Henderson and Chester County paid honor to a native son Friday, May 14, when, in conjunction with the Tennessee Department of Tourism, a marker was unveiled recognizing Chester County as the birthplace of music legend Eddy Arnold.
The crowd gathered in Henderson’s Sue Shelton White Park for the celebration. Following remarks by local and state dignitaries and live music, Tennessee Commissioner of Tourism Development Mark Ezell unveiled the marker as a part of the state’s Music Pathways trail.
Chester County Mayor Barry Hutcherson and Henderson Mayor Bobby King welcomed the Arnold family and others who were in attendance. State representative Kirk Haston noted Arnold’s “incredible legacy.” He ended his remarks by quoting lines from “Anytime:”
“Anytime you say you want me back again,
That’s the time I’ll come back home to you.”
According to Ezell and the Tennessee Music Pathways website, the trail connects visitors to the people, places and genres that make Tennessee the Soundtrack of America. A statewide driving tour, the Pathways includes hundreds of landmarks across the state and spans seven genres of music: blues, bluegrass, country, gospel, soul, rockabilly and rock ‘n’ roll.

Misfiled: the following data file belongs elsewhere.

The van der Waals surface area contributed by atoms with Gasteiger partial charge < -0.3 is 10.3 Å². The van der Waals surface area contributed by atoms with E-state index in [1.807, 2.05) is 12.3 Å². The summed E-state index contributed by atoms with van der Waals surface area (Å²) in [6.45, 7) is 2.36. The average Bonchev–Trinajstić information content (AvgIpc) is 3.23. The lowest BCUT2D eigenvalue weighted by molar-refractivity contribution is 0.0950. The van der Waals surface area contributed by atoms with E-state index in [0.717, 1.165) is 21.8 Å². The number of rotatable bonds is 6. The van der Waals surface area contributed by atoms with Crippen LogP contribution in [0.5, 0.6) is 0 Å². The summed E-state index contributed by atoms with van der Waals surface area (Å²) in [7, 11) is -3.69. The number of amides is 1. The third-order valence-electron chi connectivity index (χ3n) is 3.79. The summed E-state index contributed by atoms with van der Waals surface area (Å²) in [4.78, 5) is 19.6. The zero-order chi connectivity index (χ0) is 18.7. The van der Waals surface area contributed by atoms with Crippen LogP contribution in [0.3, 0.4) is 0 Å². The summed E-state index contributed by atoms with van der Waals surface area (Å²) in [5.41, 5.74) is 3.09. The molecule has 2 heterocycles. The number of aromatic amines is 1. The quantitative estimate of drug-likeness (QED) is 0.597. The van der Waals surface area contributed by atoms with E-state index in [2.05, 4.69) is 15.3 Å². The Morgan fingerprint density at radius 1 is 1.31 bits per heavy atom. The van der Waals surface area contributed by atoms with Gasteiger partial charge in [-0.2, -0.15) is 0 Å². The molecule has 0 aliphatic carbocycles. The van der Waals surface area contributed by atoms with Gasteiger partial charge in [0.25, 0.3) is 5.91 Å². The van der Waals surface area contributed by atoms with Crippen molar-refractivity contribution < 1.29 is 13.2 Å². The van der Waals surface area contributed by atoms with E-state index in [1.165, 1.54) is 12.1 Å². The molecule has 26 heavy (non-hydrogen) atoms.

Local musicians entertained by singing songs recorded by Arnold. Chester County High School freshman Hunt Pipkin, accompanied by Jarred Clayton, sang, “Make the World Go Away.” Blake Hopper, who has recently returned to Chester County, sang “Tennessee Stud,” and Kimberlie Wilbanks Hopper sang, “Then You Can Tell Me Goodbye.”
Shannon Pollard, Arnold’s grandson, expressed the family’s appreciation for the day and the honor bestowed upon his grandfather. “He once told me,” Pollard said, “that he chose his farm in Brentwood because the land reminded him of Chester County.”
“What a beautiful day,” JoAnn Pollard, Arnold’s daughter said. “My sincere thanks to all involved. Words cannot express how much today meant.”
In addition to the Music Pathways marker, the guitar sculpture constructed by Chester County High School students who are dually enrolled at Tennessee College of Technology in Crump, Tennessee, was unveiled. Standing eight feet tall, the guitar is made of repurposed steel pipe and titled, “Pipe Dreams Come True.” Welding instructor Derick Gibbs and Nelson Daniels, one of the welding students, talked about their work on the sculpture.
Emily Johnson, executive director of Henderson/Chester County Chamber of Commerce, said the sculpture is intended to honor not only Arnold’s heritage, but also to encourage young musicians of today.